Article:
Do you have any use for an anvil?" my dad asked when he called this afternoon.
"Why?" was my response.
"Well, you could crack walnuts on it. If you had a hammer. Things like that."
No, I know what I could use an anvil for, I just wasn't sure why he was asking.
A few more questions turned up the roots of what he was getting at: he's back to "estate planning," and in addition to his Timex, maybe I would like this anvil.
It does, in fact, have some sentimental value -- someone in the family was once a blacksmith, and this came out of the "smithshop" on our farm -- but anvils are not exactly portable; I'm not especially sentimental; I don't have any immediate plans to become a farrier; I don't expect to pick up any gigs at Colonial Williamsburg; and I don't mind sticking with a nutcracker.
I was more interested in what had sparked his latest obsession with the dispensation of his worldly goods, because usually it means he's diagnosed himself with something terminal -- which is not to say that I'm dismissive of his health concerns -- it's just that he was expected to die when he had his first heart attack at 40...then again at intermittent intervals since... and then again when he had a triple bypass a few years ago.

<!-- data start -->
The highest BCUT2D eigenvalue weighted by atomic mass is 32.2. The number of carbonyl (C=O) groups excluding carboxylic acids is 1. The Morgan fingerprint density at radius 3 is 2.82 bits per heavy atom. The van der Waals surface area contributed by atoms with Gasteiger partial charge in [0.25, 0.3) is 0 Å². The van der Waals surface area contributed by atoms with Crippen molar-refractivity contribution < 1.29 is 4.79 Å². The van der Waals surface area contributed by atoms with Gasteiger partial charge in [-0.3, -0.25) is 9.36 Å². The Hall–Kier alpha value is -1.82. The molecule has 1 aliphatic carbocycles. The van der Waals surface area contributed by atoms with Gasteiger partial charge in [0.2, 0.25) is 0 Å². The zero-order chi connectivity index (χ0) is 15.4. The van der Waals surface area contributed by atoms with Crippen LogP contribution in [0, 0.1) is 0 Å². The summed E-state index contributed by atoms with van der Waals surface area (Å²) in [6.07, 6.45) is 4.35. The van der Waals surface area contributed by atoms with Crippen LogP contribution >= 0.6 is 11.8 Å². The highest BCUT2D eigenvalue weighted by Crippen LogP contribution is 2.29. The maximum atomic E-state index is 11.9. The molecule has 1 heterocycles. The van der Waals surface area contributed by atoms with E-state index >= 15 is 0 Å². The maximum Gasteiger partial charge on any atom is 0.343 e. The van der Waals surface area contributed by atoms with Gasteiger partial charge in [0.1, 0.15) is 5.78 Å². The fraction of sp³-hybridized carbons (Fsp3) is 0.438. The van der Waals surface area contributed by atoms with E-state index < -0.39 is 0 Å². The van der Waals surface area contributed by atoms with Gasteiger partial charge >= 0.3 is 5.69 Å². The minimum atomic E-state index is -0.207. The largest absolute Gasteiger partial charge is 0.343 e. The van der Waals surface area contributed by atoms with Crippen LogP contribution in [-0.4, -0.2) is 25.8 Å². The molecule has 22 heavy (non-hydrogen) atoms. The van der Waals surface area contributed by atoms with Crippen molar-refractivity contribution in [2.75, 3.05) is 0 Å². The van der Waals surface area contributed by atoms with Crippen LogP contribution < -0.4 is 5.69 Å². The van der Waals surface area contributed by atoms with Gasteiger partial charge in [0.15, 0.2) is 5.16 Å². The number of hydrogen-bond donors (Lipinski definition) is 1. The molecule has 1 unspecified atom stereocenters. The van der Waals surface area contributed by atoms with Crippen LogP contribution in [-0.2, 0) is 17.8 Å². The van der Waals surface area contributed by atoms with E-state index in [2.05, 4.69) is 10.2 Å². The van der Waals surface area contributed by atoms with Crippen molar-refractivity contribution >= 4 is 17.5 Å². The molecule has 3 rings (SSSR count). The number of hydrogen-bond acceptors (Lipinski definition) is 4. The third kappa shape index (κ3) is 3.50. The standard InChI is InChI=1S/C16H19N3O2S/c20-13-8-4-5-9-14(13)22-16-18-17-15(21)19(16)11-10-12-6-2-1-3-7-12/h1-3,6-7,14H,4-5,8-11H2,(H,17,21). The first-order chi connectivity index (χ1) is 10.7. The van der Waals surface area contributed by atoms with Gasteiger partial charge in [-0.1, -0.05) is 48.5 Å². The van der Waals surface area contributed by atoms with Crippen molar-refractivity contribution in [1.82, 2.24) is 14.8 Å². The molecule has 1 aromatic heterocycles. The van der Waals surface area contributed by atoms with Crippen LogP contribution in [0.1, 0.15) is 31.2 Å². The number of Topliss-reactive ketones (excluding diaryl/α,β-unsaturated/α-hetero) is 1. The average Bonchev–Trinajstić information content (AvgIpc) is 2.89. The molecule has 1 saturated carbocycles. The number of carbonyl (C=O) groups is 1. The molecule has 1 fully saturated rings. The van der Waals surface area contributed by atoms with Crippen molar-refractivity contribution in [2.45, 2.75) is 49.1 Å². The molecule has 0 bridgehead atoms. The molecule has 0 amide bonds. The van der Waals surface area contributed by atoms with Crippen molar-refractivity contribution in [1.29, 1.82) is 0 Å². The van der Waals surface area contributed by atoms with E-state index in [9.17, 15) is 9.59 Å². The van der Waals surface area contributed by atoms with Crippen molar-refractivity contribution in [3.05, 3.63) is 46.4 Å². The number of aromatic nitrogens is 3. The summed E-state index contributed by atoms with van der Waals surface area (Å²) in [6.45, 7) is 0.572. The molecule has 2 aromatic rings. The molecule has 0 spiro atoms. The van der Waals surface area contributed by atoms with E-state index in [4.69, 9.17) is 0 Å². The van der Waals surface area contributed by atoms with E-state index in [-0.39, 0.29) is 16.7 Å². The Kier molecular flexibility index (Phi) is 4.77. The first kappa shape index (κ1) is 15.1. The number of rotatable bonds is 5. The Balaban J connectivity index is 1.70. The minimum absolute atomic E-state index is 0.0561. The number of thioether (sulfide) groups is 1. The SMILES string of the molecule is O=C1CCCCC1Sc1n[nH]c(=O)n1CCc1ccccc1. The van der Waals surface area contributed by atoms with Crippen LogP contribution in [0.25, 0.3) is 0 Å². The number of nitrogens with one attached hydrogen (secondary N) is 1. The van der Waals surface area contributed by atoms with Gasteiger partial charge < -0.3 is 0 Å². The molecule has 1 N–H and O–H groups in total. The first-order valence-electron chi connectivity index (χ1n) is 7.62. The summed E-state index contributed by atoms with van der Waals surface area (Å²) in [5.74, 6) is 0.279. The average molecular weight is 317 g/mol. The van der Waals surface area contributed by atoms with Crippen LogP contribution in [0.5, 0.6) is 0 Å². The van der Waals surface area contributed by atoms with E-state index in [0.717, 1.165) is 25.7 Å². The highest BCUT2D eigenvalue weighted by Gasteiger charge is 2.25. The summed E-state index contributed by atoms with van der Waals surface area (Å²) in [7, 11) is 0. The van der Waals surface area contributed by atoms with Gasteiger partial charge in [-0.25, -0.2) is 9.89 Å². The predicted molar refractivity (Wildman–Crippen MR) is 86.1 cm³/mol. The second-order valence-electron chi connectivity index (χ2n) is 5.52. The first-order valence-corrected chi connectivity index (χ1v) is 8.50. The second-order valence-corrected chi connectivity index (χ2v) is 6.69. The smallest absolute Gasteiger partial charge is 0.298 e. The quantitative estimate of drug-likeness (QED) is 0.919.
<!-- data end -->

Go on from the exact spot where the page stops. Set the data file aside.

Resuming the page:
He's been at death's door often enough that we now give him a jovial hard time about all the false alarms.
But it turns out it wasn't a new array of medical symptoms that prompted today's line of forge-related inquiries. It was, instead, the occasion of a funeral for one of his friends -- a funeral he didn't actually attend, mind you -- one he'd just heard about from his other friends. He didn't go because, if I made this out correctly, he was mad that his old buddy hadn't died a while back.
"He tried to die six years ago, and they should have let him. But no, his wife quit her job and moved into that living room to take care of him until she just shrunk down to nothing. Melted. Really. But I'll tell you one thing, quick as he died, she brightened right up. Yeah, she's living it up down here drinking the high-fructose corn syrup now."
Worried that this is part of the second wave of mortality where his compatriots begin dropping like flies again, I asked about one of his other friends, the one who'd told him all about the funeral. "Oh, him?" he snorted in an apparent mix of disgust and concern. "He eats like a hog, and every time he sits down, he goes to sleep."
We chatted a little longer, and what emerged as his biggest concern seems to be that he'll die from some quack misdiagnosis in my hometown -- which is, I have to admit, a thoroughly legitimate fear, as it is a fairly third-world environment, medically speaking.
But I need not worry, he reassured me. "I told your Uncle to just put me on a hay-hook and carry me on out to the road where Janet can pick me up and take me to a real hospital," (Janet being the E.M.T. sister-in-law).
"Well," I said, "THAT is a relief."
Thank heavens he has a plan.